Category Archives: For Writers

Words and Music

Since today is National Buy an Instrument Day, we’re tooting the horns of middle-grade books featuring musical kids, as well as some great biographies.

There is so much comedy and drama built into a band or orchestra story. I well remember the gut-twisting terror of pop band tests and the frustration of never being able to attain first-chair trumpet. But for all of the trials, come contest or concert time, pep band or parade, nothing was quite as thrilling as playing my part in creating a spectrum of sound.

Front and center is Second Fiddleby our own award-winning Roseanne Parry! 

The author of Heart of a Shepherd offers another sensitive portrayal of military families, this time stationed abroad, in the city of Berlin at that historic time just after the Wall came down.

When 13-year-old Jody and her friends save a badly beaten Russian soldier from drowning, they put into motion a chain of events that will take them from Berlin to Paris and straight into danger. Jody must quickly learn to trust herself, because in the time directly after the fall of the Berlin Wall, the border between friend and enemy is not as clear as it once was.

A fast-paced, coming-of-age story filled with adventure, music, friendship, and intrigue.

Band Geeks Seriesby Amy Cobb The band room. For band geeks at Benton Bluff Junior High, it’s the place to be. Their director, Mr. Byrd, may dress like he’s in the tropics, but he’s strict on the podium, getting his students to play like the musicians they are. These band geeks handle friendships, crushes, dances, fund-raisers, jealousy, divided loyalties, missing instruments, parents, grandparents, school dances, solo competitions, chair placement auditions, band camp, and more throughout the school year. Music is just the beginning!

The Music of Life: Bartolomeo Cristofori & the Invention of the Piano, by Elizabeth Rusch and Majorie Priceman Award-winning biographer Elizabeth Rusch and two-time Caldecott Honor-recipient Marjorie Priceman team up to tell the inspiring story of the invention of the world’s most popular instrument: the piano.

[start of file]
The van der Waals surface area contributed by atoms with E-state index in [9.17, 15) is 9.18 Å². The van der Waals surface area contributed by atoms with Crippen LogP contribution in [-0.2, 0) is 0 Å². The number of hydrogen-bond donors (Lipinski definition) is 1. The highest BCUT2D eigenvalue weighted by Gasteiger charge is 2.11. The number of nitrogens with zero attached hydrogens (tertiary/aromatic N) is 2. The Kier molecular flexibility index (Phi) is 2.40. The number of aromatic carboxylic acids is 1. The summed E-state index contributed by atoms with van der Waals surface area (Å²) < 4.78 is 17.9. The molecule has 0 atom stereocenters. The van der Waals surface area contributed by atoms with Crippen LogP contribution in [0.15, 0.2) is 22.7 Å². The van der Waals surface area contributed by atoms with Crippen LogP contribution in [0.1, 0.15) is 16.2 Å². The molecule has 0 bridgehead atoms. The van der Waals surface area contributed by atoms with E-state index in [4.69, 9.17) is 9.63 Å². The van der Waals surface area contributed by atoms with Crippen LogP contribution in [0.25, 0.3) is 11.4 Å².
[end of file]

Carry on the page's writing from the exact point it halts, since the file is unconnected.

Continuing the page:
Bartolomeo Cristofori coaxes just the right sounds from the musical instruments he makes. Some of his keyboards can play piano, light and soft; others make forte notes ring out, strong and loud, but Cristofori longs to create an instrument that can be played both soft and loud.
His talent has caught the attention of Prince Ferdinando de Medici, who wants his court to become the musical center of Italy. The prince brings Cristofori to the noisy city of Florence, where the goldsmiths’ tiny hammers whisper tink, tink and the blacksmiths’ big sledgehammers shout BANG, BANG Could hammers be the key to the new instrument?

At last Cristofori gets his creation just right. It is called the pianoforte, for what it can do. All around the world, people young and old can play the most intricate music of their lives, thanks to Bartolomeo Cristofori’s marvelous creation: the piano.

Bud, Not Buddy, by Christopher Paul Curtis Bud Caldwell has been an orphan since he was six. After 4 years of foster homes and orphanages, Bud has had enough. He hops a train from Flint, Michigan to Grand Rapids. Armed with just an old flyer, his suitcase, and Bud Caldwell’s Rules and Things for Having a Funner Life and Making a Better Liar Out of Yourself,  he plans to find his father, the great jazz musician Herman Calloway and his band, the Dusky Devastators of the Depression. But once in Grand Rapids,  Bud begins to untangle the lies and secrets of his family history, all while falling headlong into the magical world of jazz. Like the music itself, Bud learns the truth is often complicated, both painful and joyful.

I am Drums, by Mike Grosso  Sam knows she wants to be a drummer. But she doesn’t know how to afford a drum kit, or why budget cuts end her school’s music program, or why her parents argue so much, or even how to explain her dream to other people. But drums sound all the time in Sam’s head, and she’d do just about anything to play them out loud–even lie to her family if she has to. Will the cost of chasing her dream be too high? An exciting new voice in contemporary middle grade, Mike Grosso creates a determined heroine readers will identify with and cheer for.